What Happens to a Dream Abandoned?

This essay first appeared in Art of the Journey in June 2016.

As a kid, I was spontaneous, taking on “big” projects at my imagination’s whims. I was inspired by what I saw around me, and sought to imitate what I admired. At four, I set my sights on emulating the storybooks my parents read to me, sagas I eagerly memorized and devoured. Armed with a limited vocabulary and pink colored pencils, I made my first venture into the world of novel writing.

Three staples and seven pages later, I had compiled myself a novella with the only phrase I knew how to spell, written over and over across the loose-leaf pages: I love you. I love you. I love you. I love you. I showed the book to my parents, who laughed before showing me a few more words they figured I’d need: went. library. books.

Upon completion of my “book,” I made myself a promise: one day, I would author a “big, thick storybook” — just like the ones I saw on library shelves.

I’ve told this story before. The nifty little anecdotes lead one into another: the first day of Kindergarten, I asked my teacher point-blank when we were going to learn to write. When I was seven, I wrote a mock newspaper article and presented it to my class, out of sheer pride at having created something. When I was sixteen, I spent my Saturdays neglecting my SAT studies, opting for line breaks and poetry exercises instead. I worked in my high school’s writing center. I was Editor-in-Chief of a literary magazine. I won writing awards; I chased them.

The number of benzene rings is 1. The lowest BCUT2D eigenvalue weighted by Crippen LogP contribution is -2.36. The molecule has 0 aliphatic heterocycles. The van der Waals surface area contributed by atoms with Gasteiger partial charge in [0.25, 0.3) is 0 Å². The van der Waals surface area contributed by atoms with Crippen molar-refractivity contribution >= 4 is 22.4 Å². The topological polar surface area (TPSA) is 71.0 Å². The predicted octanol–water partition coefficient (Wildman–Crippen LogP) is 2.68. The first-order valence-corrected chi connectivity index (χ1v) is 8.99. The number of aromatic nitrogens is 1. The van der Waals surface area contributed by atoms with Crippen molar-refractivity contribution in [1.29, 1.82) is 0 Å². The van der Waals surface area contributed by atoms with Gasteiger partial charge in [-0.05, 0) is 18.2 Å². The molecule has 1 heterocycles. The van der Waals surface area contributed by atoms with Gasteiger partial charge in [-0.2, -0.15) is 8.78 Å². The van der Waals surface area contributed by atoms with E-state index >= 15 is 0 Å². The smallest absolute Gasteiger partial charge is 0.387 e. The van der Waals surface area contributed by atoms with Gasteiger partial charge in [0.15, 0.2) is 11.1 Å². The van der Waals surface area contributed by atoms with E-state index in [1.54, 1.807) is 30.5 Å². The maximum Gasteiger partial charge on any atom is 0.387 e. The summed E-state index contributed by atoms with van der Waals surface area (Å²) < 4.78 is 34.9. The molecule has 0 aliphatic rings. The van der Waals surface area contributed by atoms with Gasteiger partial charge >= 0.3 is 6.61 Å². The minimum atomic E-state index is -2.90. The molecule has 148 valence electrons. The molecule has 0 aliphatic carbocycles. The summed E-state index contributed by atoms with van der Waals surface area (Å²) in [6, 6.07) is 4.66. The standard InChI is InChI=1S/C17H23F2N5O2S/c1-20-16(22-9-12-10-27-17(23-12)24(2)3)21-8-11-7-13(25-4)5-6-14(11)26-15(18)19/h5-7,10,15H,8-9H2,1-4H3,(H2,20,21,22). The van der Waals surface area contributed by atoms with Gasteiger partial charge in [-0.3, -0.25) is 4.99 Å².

If you were to typecast my high school biography, it would seem I perfectly fit the profile of an aspiring writer. I dreamt of Haruki Murakami and Harper Lee, the quiet glamour of authorship, replacing the nine-to-five with a 24/7 career filled with brainstorms whirring for ideas, churning out essays and stories.

But I stopped writing. I was seventeen when my path diverged: it was the season of college fever, in which SAT scores determined your academic echelon amongst classmates, best friendships soured over college acceptances, and everyone’s futures were seemingly set in stone by the colleges and majors they chose to pursue.

I originally planned to double major, with English as one concentration. Even then, I heard all about the lackluster benefits of pursuing a degree in English from my peers: Why would you do that? Journalism is dead, and teachers make nothing. It’s a useless major. And, even worse: I hear Starbucks is hiring.

I laughed along with the jabs at the time, confident in my career path choices. But the trivial remarks continued, mounting to a steady doubt that seared into my confidence. “All that poetry stuff you do,” one of my friends once said, “I bet if I had the spare time, I could do it, too.”

That year, my creativity stagnated. Disappointing results in writing competitions, coupled with a lack of interest in my Literature class (Fun fact: I barely graduated high school with a C- in Senior English) suggested my stint with writing was losing steam. After a while, disappointment became acceptance: I figured my abilities had peaked, and now the creative well was running dry. This was the end of the road for my writing career–I belonged elsewhere.

To be honest, it was my fear of failure that intimidated me. I was scared I couldn’t do better than I already had, that I would never become an established writer. Why continue?